Categorical nomenclature

I have a category $C$ and will build a new category $X_C$ out of it as follows. I hope this is a standard construction and that I can find somewhere in the literature its definition and properties worked out. Since I do not know the correct search string despite trying MacLane's book and the nlab, I ask here.

Each object of $X_C$ is a sub-collection $(v_{ij}:c_i \to c_j)$ of morphisms in $C$. The morphisms in $X_C$ between $(v_{ij}:c_i \to c_j)$ and $(w_{k\ell}: d_k \to d_\ell)$ are collections of morphisms $x_{ik} : c_i \to d_k$ of $C$ so that for any quadruple $(i,j,k,\ell)$ the obvious commutation relations hold, namely:

$$x_{j\ell}u_{ij} = w_{k\ell}x_{ik} \text{ as morphisms }c_i \to d_\ell.$$

What is this $X_C$ called? Thinking topologically, it looks like the "join" of the morphism diagrams, but google says nothing useful about "join categories" and the like.

The motivation is as follows: my category $C$ consists of objects where each morphism represents a distance between source and target. Under certain compatibility conditions on morphisms (the obvious commutation relations), I can find a "witness" object within the desired distance of all objects in a collection. The next step is to see how these witnesses evolve as $C$ itself is transformed. For this I need a way to map compatible object collections to other compatible object collections.

• By "sub-collection", am I correct to understand that $\operatorname{Obj}(X_C) = \mathcal{P}(\operatorname{Mor}(C))$, where $\mathcal P$ denotes the "power set" operation? – Theo Johnson-Freyd Nov 26 '12 at 5:06

It looks like the free coproduct completion of the arrow category of $C$ to me.

• I would agree or possibly the category of families of objects from the arrow category as in Janelidze's terminology for his Galois theory, and again when handling operads (perhaps)! – Tim Porter Nov 26 '12 at 11:46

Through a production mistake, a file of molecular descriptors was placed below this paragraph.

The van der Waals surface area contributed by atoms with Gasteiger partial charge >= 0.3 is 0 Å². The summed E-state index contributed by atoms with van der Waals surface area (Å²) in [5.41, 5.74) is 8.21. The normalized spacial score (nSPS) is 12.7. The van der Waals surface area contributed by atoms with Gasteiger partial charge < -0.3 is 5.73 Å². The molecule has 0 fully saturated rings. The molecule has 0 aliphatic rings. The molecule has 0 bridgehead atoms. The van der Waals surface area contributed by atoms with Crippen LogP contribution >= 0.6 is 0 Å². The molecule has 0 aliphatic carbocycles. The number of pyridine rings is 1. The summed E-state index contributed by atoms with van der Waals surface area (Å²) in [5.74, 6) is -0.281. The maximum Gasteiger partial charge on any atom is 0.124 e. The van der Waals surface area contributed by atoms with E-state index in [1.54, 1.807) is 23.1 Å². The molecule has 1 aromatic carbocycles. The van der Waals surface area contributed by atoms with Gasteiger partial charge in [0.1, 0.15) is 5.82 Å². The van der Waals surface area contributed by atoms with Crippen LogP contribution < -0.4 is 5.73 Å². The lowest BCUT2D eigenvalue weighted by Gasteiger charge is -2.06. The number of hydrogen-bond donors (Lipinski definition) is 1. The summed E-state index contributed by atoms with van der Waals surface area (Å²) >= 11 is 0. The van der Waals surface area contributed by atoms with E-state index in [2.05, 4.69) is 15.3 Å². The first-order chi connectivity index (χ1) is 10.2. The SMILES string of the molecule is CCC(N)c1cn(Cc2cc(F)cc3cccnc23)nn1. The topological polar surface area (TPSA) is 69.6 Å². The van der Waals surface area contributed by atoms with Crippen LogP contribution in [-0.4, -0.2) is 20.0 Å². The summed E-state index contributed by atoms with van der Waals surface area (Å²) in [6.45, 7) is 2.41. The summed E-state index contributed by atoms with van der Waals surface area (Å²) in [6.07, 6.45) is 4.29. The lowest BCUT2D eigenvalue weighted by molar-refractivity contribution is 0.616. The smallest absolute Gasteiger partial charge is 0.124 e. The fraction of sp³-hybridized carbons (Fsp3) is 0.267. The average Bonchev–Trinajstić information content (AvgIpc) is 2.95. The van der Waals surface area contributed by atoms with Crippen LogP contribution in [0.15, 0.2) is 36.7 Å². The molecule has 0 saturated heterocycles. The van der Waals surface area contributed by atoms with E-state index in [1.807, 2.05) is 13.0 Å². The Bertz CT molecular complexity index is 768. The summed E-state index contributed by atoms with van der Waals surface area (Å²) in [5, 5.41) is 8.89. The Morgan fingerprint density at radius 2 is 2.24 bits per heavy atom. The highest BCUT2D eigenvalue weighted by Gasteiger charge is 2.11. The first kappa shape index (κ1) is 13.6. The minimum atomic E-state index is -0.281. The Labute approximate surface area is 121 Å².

I'm not sure if this is what you mean, but here are some terms that might come in handy to guide the search. If the collection $\{v_{ij}\}$ is always of the same shape, say with $i,j$ ranging over a fixed set, and is closed under composition, then what you're describing sounds like a functor category.

More precisely, such a category consists of diagrams $D$ of shape $J$. Here, $J$ is a category itself, with objects $i,j,\ldots$, and $D \colon J \to C$ is a functor. Explicitly, you can describe $D$ by giving all the objects $D(i)$ and all the morphisms $D(f)\colon D(i)\to D(j)$ for $f \colon i \to j$ in $J$. Your notation $c_i=D(i)$ suggests there is only one morphism $c_i \to c_j$. In that case $J$ has only one morphism $(i \leq j) \colon i \to j$, i.e. is a preorder $(J,\leq)$ regarded as a category; then $v_{ij} = D(i \leq j)$. Morphisms $D \to E$ are natural transformations. This category is usually denoted $C^J$.

The "witness" you mention at the end then sounds like a (co)limit of a diagram.

• But I guess that his $J$ can be any pre-order, or actually, any collection of disjoint arrows. What I mean: Let $I$ denote the interval category $a \to b$, with two objects and one non-trivial arrow. If I under stand Pinying correctly, then his $J$ can be any disjoint union of $I$'s. Unless his category $C$ has a distinguished object (e.g. a zero-object) I do not see how to resolve this in a natural way. – jmc Nov 26 '12 at 5:56
• @Johan: I'm not sure I follow what you mean. A preorder is a category that has at most one morphism between any two objects. There can also be no arrow. In other words, a disjoint union of preorders is again a preorder. – Chris Heunen Nov 26 '12 at 6:16
• @Chris, sorry, my fault. I was thinking of a directed set. Then my only remaining remark is that Pinying probably does not want a fixed $J$. And the only way (that I see) to get away with a fixed $J$ (very large) is by mapping unneeded arrows to some distinguished object of $C$. – jmc Nov 26 '12 at 10:11